‘Thinking Like an Editor’

The current issue of Poets & Writers has a serendipitously timed article by former Alice James Books executive editor April Ossman, “Thinking Like an Editor.” It’s about putting the individual poems in a poetry manuscript in the best sequence. Oddly enough, I’ve spent the past two weeks reordering my manuscript, and the article was a big help.

First, Ossman recommends letting go of poems that may not fit the overall book but that we as writers are nonetheless attached to. As the Jedi say, attachment is forbidden.

Second, she suggests considering strong newer poems the writer may not have included in the book.

The next step is I think what helped me the most in the past few weeks — listing each poems themes and subjects then separating them based on those similarities. Another suggestion I found helpful was to rate each poem. I gave each an “A,” “A+” or A-,” depending on how strong I consider each to be.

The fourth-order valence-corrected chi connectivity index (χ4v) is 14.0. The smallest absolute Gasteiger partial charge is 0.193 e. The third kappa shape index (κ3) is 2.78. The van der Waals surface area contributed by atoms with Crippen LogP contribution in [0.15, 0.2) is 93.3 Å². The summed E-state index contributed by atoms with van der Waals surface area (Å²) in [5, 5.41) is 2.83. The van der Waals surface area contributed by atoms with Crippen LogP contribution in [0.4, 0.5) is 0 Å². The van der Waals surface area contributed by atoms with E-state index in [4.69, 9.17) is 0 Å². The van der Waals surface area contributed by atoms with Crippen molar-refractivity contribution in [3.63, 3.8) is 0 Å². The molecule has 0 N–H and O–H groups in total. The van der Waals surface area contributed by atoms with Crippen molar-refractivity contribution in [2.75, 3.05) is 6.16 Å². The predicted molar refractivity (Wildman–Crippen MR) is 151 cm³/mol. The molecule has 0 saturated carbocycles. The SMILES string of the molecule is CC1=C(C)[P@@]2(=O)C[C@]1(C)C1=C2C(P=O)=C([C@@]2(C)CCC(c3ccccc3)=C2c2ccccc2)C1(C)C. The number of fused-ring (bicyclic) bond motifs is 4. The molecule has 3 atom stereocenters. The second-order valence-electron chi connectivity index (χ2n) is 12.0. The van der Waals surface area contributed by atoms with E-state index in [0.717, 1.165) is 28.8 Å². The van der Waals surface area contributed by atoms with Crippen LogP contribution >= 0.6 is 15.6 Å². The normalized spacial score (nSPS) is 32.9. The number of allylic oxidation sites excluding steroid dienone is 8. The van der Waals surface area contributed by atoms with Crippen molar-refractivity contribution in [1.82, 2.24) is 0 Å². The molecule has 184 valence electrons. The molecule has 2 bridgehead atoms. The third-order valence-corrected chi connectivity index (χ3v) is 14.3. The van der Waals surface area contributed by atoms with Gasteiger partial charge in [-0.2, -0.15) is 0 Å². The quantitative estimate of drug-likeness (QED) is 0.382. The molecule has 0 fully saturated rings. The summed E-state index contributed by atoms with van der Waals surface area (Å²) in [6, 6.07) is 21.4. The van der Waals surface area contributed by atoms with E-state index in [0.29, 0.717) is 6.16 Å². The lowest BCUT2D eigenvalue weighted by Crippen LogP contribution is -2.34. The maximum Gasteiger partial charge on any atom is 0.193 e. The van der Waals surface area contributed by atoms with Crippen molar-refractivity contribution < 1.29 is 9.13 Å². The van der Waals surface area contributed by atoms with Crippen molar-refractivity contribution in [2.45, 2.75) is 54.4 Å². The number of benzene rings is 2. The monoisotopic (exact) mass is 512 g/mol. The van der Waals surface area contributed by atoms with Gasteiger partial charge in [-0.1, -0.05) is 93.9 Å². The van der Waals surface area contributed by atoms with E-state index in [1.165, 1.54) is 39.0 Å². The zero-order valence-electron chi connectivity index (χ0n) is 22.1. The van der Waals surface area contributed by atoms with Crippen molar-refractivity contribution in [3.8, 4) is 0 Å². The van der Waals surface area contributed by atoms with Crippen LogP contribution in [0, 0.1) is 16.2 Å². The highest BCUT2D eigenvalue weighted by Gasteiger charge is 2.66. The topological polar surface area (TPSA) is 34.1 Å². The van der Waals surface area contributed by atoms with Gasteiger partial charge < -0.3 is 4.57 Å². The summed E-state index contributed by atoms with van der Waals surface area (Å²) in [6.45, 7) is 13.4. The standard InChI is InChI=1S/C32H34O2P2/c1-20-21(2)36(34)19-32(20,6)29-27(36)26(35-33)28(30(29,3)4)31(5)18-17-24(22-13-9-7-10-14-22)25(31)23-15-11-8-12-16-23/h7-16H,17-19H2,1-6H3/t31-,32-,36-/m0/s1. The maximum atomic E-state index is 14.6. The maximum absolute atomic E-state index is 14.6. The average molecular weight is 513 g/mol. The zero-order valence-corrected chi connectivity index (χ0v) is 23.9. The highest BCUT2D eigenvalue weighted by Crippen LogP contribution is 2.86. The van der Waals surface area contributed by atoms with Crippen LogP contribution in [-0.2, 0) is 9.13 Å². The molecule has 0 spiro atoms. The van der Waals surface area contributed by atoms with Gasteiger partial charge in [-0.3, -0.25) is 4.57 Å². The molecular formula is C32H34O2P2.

After that, the task was to create a sort of narrative arc through the themes in the poems. The tricky part of that, I find, is that the themes and subjects tend to overlap quite a bit, and that made the “story” feel somewhat predictable. This time, though I concentrated more on abstract themes — death, love, loss — which provided more breathing room to interweave the themes a subjects so they were more like threads throughout the manuscript.

The dual strategies of organizing by theme/subject and  relative strength of the poems have illuminated the manuscript, which I’ve reordered many times over the years. But this time, the book has a better flow and a more professional feel. As I decided on the poems’ final sequence, I actually gasped aloud when I saw how the book had come together in a fresh, cohesive way. Here’s to hoping poetry editors and contest readers everywhere agree.


~ by ericedits on March 18, 2011.

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